CALGARY - An Alberta mother says a flaw in the legal system led to charges being dropped against a man alleged to have sexually assaulted her daughter over a span of eight years.
The 49-year-old woman, who cannot be named to protect the identity of her daughter, was informed of the Crown's decision last month. She said she was told the charges are being dropped because the case had taken too long to get to court.
"This is crazy," she said in an interview with The Canadian Press.
"The Crown said to us this happens all the time. Well, it shouldn't. This shouldn't happen to anybody.
"If there's a problem with the courts not having room in them or not enough Crown prosecutors it should be changed."
A spokesman with Alberta Justice said he wasn't immediately able to comment on the case. Rob Anderson, the Opposition Wildrose member of the provincial legislature in the mother's constituency, detailed the case during a heated question period Thursday.
The young woman, who is now 27, was allegedly sexually assaulted by a person in a position of trust from age nine until she was 17. She came forward six years later and charges were laid in September 2009.
Although a trial date was scheduled for this month after a series of delays, the Crown told the family he wouldn't be opposing a defence motion to drop the charges, the mother said.
"He called us back and said, 'I'm not even going to fight this because they're right. It has gone on too long and they have a case.' So, they threw it out in October."
Anderson told the legislature the sexual assault charges were thrown out due to a shortage of Crown prosecutors.
"I want to know what kind of pathetic excuse for a justice system charges an individual for violating an innocent girl for eight years and then denies that victim her day in court?" he asked Premier Alison Redford.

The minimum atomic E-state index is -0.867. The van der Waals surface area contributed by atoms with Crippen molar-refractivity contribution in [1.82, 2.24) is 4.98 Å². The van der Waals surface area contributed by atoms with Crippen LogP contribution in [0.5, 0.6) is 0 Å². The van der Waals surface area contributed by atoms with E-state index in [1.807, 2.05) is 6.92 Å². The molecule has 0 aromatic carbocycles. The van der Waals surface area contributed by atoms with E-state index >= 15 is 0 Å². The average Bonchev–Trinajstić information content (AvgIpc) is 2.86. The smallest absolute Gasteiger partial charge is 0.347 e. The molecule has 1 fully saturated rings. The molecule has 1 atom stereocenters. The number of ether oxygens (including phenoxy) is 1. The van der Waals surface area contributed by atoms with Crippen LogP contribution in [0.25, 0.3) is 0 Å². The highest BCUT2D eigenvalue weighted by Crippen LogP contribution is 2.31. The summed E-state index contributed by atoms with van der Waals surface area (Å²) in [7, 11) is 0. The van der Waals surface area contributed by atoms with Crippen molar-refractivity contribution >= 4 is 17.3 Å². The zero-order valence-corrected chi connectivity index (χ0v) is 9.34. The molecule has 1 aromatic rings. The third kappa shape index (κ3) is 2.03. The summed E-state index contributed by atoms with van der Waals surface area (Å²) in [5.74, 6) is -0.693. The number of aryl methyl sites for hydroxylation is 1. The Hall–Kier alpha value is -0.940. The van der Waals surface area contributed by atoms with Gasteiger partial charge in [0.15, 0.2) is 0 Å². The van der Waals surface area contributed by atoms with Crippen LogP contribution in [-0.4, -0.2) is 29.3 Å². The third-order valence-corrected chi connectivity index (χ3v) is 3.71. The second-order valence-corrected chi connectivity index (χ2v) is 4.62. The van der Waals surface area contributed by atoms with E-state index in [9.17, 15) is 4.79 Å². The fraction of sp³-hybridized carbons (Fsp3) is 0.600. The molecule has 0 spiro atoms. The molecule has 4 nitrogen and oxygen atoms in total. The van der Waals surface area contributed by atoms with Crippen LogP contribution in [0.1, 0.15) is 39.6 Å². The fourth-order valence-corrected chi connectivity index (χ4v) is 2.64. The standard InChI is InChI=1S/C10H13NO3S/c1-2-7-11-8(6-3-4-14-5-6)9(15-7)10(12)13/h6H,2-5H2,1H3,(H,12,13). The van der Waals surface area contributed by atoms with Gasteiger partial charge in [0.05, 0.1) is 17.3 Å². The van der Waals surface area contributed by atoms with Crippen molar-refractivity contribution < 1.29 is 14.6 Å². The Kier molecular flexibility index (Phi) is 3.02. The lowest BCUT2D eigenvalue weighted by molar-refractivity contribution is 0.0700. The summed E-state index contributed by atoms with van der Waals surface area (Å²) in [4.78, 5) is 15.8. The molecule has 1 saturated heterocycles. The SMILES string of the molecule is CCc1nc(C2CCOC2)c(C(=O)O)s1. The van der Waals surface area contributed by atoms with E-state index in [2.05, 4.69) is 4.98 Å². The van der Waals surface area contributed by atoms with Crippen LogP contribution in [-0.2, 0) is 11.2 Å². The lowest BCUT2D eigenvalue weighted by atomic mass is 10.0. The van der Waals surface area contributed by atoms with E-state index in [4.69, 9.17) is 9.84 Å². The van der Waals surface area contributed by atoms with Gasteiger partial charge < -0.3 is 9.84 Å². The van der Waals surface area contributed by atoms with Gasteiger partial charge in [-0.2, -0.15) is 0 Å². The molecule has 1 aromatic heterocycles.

Redford said the government would review the case.
"I do not actually believe this is an appropriate question to be raised in such a political manner. We have said we will look into the facts of this case and we will provide a fulsome response," Redford replied.
Anderson demanded the Alberta government launch a public inquiry into the case. His questions led to a testy exchange with the Speaker Gene Zwozdesky, who chastised Anderson for continuing to ask questions on the issue after the premier's answer.
"These questions are entirely appropriate and you'd better start thinking about the girl instead of your political skin. I want accountability on this," Anderson said. "This girl is a citizen of Alberta and is one of the most innocent victims and deserved better than this."
The mother said the family would be happy to meet with Redford or the province's justice minister.
The effects of the case on her daughter have been devastating.
"She was very angry. She wanted to go out and help other people and tell them the right thing to do is to go to court and charge these people, don't let them get away with it, and now what can she tell them?" she said.
"She's devastated. What does she do now?"
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